Biometrics, Crime and Security (Paperback) book cover

Biometrics, Crime and Security

By Marcus Smith, Monique Mann, Gregor Urbas

© 2018 – Routledge

134 pages | 5 B/W Illus.

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Paperback: 9780815378068
pub: 2018-02-14
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pub: 2018-02-07
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Description

This book addresses the use of biometrics – including fingerprint identification, DNA identification and facial recognition – in the criminal justice system: balancing the need to ensure society is protected from harms, such as crime and terrorism, while also preserving individual rights. It offers a comprehensive discussion of biometric identification that includes a consideration of: basic scientific principles, their historical development, the perspectives of political philosophy, critical security and surveillance studies; but especially the relevant law, policy and regulatory issues. Developments in key jurisdictions where the technology has been implemented, including the United Kingdom, United States, Europe and Australia, are examined. This includes case studies relating to the implementation of new technology, policy, legislation, court judgements, and where available, empirical evaluations of the use of biometrics in criminal justice systems. Examples from non-western areas of the world are also considered. Accessibly written, this book will be of interest to undergraduate, postgraduate and research students, academic researchers, as well as professionals in government, security, legal and private sectors.

Table of Contents

Chapter 1: Foundations of Biometric Identification

Chapter 2: Fingerprint Biometrics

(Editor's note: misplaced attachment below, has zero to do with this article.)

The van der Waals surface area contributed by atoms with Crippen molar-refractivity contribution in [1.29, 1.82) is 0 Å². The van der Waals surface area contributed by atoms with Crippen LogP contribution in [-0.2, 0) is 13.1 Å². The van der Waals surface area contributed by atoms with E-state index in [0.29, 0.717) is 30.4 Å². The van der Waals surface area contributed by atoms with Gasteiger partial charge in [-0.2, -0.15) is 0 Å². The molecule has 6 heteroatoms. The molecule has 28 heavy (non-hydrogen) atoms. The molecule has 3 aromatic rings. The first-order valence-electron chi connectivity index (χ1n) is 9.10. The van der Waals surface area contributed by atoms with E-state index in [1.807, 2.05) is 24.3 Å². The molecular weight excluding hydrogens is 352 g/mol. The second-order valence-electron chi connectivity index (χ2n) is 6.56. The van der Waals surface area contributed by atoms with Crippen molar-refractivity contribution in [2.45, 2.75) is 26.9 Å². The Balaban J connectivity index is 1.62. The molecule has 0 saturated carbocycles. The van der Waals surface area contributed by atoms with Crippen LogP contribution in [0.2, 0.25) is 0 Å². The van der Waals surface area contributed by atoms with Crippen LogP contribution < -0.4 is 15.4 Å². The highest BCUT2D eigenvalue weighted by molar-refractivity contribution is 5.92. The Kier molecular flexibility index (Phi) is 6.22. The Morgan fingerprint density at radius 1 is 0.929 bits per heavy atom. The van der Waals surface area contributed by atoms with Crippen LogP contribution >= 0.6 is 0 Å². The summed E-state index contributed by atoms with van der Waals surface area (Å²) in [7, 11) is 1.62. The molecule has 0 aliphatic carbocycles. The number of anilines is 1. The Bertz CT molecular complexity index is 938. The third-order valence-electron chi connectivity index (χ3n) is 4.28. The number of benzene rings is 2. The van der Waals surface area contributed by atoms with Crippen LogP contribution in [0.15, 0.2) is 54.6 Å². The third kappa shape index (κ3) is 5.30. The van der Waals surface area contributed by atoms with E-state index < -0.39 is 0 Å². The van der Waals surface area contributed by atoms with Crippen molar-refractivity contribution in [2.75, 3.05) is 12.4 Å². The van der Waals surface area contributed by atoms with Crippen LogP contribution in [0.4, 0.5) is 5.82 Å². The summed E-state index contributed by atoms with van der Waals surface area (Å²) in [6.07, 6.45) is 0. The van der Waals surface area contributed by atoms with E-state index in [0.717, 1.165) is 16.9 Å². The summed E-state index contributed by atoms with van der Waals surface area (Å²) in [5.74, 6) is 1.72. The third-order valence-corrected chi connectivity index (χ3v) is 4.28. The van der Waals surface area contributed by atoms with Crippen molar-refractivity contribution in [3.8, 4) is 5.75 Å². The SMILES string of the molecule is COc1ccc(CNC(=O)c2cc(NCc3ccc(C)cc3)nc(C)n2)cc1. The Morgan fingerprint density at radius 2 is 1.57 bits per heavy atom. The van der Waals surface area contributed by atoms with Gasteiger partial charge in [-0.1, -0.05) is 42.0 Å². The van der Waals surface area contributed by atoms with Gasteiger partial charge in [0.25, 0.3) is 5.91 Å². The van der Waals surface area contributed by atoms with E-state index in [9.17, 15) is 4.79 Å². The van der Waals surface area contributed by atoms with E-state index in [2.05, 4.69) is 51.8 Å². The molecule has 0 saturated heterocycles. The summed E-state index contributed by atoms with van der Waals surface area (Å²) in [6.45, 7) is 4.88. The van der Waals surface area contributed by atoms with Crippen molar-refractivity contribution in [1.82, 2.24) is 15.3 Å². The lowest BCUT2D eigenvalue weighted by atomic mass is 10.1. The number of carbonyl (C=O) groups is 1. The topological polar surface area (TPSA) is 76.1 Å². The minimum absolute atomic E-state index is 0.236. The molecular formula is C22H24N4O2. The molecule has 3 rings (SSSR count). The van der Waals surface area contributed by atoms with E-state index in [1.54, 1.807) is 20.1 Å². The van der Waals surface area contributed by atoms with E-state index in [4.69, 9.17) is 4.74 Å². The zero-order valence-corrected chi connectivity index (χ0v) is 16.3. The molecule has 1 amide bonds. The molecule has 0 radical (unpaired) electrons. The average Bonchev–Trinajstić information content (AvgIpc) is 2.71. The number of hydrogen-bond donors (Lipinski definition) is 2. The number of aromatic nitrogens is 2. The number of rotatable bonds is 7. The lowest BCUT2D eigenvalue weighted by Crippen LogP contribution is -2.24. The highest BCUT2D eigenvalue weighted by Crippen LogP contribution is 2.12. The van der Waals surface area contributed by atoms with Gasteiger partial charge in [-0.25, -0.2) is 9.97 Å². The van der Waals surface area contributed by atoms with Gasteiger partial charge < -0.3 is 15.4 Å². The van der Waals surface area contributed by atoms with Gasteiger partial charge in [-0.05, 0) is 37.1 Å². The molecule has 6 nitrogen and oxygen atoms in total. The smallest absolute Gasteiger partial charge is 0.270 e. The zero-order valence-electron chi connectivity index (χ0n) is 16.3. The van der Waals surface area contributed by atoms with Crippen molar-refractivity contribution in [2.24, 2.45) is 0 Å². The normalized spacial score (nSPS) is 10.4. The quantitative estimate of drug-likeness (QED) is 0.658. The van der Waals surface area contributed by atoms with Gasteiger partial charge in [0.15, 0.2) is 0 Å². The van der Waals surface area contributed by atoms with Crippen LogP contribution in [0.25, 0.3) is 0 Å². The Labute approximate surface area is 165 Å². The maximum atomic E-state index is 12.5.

Chapter 3: DNA Identification

Chapter 4: Facial Recognition

Chapter 5: New and Developing forms of Biometric Indentification

Chapter 6: Biometrics in Criminal Trials

Chapter 7: Biometrics in Criminal Appeals and Post-Conviction Reviews

About the Authors

Marcus Smith, Adjunct Professor of Law, University of Canberra; Senior Lecturer in Law, Charles Sturt University

Monique Mann, Vice Chancellor¹s Research Fellow in Regulation of Technology, Faculty of Law, Queensland University of Technology

Gregor Urbas, Associate Professor of Law, Faculty of Business, Government and Law, University of Canberra

About the Series

Law, Science and Society

Traditionally, the role of law has been to implement political decisions concerning the relationship between science and society. Increasingly, however, as our understanding of the complex dynamic between law, science and society deepens, this instrumental characterisation is seen to be inadequate, but as yet we have only a limited conception of what might take its place. In short, there is a need for new research and scholarship, and it is to that need that this series responds.

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Subject Categories

BISAC Subject Codes/Headings:
LAW026000
LAW / Criminal Law / General
LAW041000
LAW / Forensic Science
LAW099000
LAW / Science & Technology
POL012000
POLITICAL SCIENCE / Political Freedom & Security / International Security
POL014000
POLITICAL SCIENCE / Political Freedom & Security / Law Enforcement
POL066000
POLITICAL SCIENCE / Privacy & Surveillance (see also SOCIAL SCIENCE / Privacy & Surveillance)
SOC004000
SOCIAL SCIENCE / Criminology